It’s 1965, and you’re a British Invasion band that has ridden the wave across the pond and conquered America with the “(Insert English Region Name Here) Sound.” Just like The Beatles. So naturally, you’re going to make a movie. Just like The Beatles.
Well, not exactly. Not at all.
I have to again remind the younger generation that there was a time when the vast majority of movies and television were just completely inaccessible. There were no VCRs, cable hadn’t become what it is, there was no on demand, and streaming was almost unimaginable. So if there was something unusual that you wanted to see, you had to hope some channel you got (or film society you belonged to) would be programming it. There was a lot of serendipity. Being a big Dave Clark Five fan around 1981, I already had this album, but had no hope of ever seeing the movie until suddenly MTV announced they were going to run the movie as a special break from their video format. (At least, I imagine it was MTV, because I don’t know who else would have shown it.) I was, to put it mildly, excited. I was gonna see something amazing and rare.
I had a friend, Jerry, who was also into music, though I’m sure less into the DC5 than I, who also had a bigger, nicer apartment, a bigger, nicer television (with cable, which we didn’t have yet), and a bigger, nicer sound system. Jerry offered to host a viewing party. With nothing to expect other than that it was probably going to be just like “A Hard Day’s Night,” which I doubt everyone there had seen, everyone was settled in for a campy, ’60s style good time. It’s a movie about a ’60s British Invasion band — how can you fuck that up?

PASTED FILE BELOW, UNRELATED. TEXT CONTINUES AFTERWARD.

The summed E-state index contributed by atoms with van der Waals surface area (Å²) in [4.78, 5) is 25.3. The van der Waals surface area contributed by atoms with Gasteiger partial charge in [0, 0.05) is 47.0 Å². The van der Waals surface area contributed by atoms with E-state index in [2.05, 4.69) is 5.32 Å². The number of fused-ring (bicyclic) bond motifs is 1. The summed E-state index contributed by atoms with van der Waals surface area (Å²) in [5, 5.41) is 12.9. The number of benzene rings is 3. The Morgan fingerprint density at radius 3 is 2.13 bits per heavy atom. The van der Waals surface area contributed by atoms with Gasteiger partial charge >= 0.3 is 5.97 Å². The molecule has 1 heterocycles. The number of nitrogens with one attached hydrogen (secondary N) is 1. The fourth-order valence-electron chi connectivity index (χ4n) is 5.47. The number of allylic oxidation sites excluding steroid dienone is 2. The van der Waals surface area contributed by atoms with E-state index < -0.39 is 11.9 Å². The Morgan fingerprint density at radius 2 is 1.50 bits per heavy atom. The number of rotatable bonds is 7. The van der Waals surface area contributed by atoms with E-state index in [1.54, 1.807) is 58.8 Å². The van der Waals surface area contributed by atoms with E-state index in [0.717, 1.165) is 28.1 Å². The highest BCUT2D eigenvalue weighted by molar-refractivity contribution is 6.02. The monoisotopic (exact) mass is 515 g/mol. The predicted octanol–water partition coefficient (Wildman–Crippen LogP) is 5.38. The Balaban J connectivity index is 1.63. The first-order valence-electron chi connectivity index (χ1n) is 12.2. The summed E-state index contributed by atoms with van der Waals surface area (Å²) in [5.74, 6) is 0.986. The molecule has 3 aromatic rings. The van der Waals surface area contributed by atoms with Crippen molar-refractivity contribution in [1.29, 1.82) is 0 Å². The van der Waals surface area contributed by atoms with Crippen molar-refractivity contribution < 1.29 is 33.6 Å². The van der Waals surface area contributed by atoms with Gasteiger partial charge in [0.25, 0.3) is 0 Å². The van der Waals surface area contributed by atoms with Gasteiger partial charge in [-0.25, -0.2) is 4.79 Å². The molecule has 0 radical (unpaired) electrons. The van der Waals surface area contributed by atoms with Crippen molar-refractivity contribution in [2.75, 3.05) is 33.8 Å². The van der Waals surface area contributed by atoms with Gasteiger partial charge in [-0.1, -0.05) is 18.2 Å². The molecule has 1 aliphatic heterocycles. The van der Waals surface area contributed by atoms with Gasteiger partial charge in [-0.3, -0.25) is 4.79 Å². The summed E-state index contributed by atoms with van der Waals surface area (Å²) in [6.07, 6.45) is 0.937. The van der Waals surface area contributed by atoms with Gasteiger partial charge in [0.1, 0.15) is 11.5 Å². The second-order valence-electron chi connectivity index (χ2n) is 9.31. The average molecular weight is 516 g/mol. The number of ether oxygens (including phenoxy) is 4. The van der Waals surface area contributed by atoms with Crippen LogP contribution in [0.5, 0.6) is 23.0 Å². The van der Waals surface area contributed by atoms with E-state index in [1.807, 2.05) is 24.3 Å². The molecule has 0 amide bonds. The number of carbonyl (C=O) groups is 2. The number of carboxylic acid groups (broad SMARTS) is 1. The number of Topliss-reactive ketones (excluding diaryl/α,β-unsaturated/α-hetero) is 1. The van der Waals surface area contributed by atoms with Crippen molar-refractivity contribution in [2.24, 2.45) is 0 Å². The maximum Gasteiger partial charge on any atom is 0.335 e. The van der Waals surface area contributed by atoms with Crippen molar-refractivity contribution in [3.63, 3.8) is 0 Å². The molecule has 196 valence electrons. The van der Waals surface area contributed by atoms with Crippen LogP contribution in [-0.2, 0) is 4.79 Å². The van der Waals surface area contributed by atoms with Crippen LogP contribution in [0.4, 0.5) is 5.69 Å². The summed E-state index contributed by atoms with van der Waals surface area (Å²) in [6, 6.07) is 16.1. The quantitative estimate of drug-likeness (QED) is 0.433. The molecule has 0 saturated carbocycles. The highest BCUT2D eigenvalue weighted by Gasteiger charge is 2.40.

In every way imaginable.
Despite the title, this is not “A Hard Dave’s Night.” (Ohh, but that would have been good.) For starters, it’s not about the band. It also doesn’t feature the band. It does feature Dave Clark as a stuntman who runs off with a young celebrity model. The rest of the band play a team of stuntmen and extras. Wikipedia says “Far from being a conventional pop vehicle, the film concerns itself with the frailty of personal relationships, the flimsiness of dreams, and the difficulty of maintaining spontaneity, authenticity and integrity in a stage-managed ‘society of the spectacle.’” The movie, the first feature directed by John Boorman (“Deliverance,” but also “Zardoz”), was released in the UK as “Catch Us If You Can,” and the band’s track of the same name is really one of their best songs. It was released in the US as “Having A Wild Weekend,” which title got a more generic beat group song treatment. (Only four of the songs on the album were featured in the movie, and they are the better tracks. I’ve gotta say that once again, the instrumental “No Stopping” is the best track on the album, giving the saxophone a real workout.)
I don’t think we turned it off, but I know we stopped watching. I may have apologized. It’s been a long time. We moved on to some music that was definitely not the DC5.
Weirdly, the movie had one really long-lasting effect on me. The conceit of the movie was that the stuntman (Dave Clark) and the model (played by Barbara Ferris) were part of a campaign promoting meat — she was the “Butcher Girl,” and the campaign’s slogan was “Meat For Go.” That was such an odd, odd phrasing, at least to American ears, that it got soundly stuck within mine. And somewhere along the line, roommate Danny and I started referring to milk as “meat,” and anytime we pulled milk from the special mini-fridge we kept it in to keep it (and beer) extra cold, we would call out “Meat For Go!” And that is why, to this day, I have a little toy car that just says “Meat” on top. He sent it to me at some point, and I’ve always kept it around.